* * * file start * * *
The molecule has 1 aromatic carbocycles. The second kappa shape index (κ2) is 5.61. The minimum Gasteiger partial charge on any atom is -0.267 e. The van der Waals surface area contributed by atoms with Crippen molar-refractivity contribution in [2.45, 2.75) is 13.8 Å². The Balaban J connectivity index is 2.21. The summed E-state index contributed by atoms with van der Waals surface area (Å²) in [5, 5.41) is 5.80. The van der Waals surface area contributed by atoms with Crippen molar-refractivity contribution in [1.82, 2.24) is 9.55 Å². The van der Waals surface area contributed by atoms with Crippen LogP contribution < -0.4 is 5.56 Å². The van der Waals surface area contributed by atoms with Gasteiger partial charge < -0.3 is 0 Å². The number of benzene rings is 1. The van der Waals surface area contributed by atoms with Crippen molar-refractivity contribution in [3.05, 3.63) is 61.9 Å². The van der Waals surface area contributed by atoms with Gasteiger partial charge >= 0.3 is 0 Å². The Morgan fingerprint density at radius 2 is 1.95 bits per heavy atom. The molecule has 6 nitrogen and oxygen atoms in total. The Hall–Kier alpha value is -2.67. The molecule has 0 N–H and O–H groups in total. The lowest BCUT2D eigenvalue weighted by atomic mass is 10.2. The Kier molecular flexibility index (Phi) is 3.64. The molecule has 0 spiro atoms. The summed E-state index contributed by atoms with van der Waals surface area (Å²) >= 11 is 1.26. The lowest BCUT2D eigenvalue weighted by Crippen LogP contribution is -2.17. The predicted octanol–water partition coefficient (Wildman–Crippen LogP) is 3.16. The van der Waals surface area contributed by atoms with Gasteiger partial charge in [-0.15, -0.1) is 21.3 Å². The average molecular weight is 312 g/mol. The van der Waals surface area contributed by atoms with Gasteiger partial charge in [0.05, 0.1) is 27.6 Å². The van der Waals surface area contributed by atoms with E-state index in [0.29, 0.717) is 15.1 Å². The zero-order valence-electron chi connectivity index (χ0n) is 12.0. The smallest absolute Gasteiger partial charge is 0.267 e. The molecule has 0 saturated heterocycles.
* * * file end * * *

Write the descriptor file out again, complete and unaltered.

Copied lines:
The molecule has 1 aromatic carbocycles. The second kappa shape index (κ2) is 5.61. The minimum Gasteiger partial charge on any atom is -0.267 e. The van der Waals surface area contributed by atoms with Crippen molar-refractivity contribution in [2.45, 2.75) is 13.8 Å². The Balaban J connectivity index is 2.21. The summed E-state index contributed by atoms with van der Waals surface area (Å²) in [5, 5.41) is 5.80. The van der Waals surface area contributed by atoms with Crippen molar-refractivity contribution in [1.82, 2.24) is 9.55 Å². The van der Waals surface area contributed by atoms with Crippen LogP contribution < -0.4 is 5.56 Å². The van der Waals surface area contributed by atoms with Gasteiger partial charge < -0.3 is 0 Å². The number of benzene rings is 1. The van der Waals surface area contributed by atoms with Crippen molar-refractivity contribution in [3.05, 3.63) is 61.9 Å². The van der Waals surface area contributed by atoms with Gasteiger partial charge >= 0.3 is 0 Å². The Morgan fingerprint density at radius 2 is 1.95 bits per heavy atom. The molecule has 6 nitrogen and oxygen atoms in total. The Hall–Kier alpha value is -2.67. The molecule has 0 N–H and O–H groups in total. The lowest BCUT2D eigenvalue weighted by atomic mass is 10.2. The Kier molecular flexibility index (Phi) is 3.64. The molecule has 0 spiro atoms. The summed E-state index contributed by atoms with van der Waals surface area (Å²) >= 11 is 1.26. The lowest BCUT2D eigenvalue weighted by Crippen LogP contribution is -2.17. The predicted octanol–water partition coefficient (Wildman–Crippen LogP) is 3.16. The van der Waals surface area contributed by atoms with Gasteiger partial charge in [-0.15, -0.1) is 21.3 Å². The average molecular weight is 312 g/mol. The van der Waals surface area contributed by atoms with Gasteiger partial charge in [0.05, 0.1) is 27.6 Å². The van der Waals surface area contributed by atoms with E-state index in [0.29, 0.717) is 15.1 Å². The zero-order valence-electron chi connectivity index (χ0n) is 12.0. The smallest absolute Gasteiger partial charge is 0.267 e. The molecule has 0 saturated heterocycles.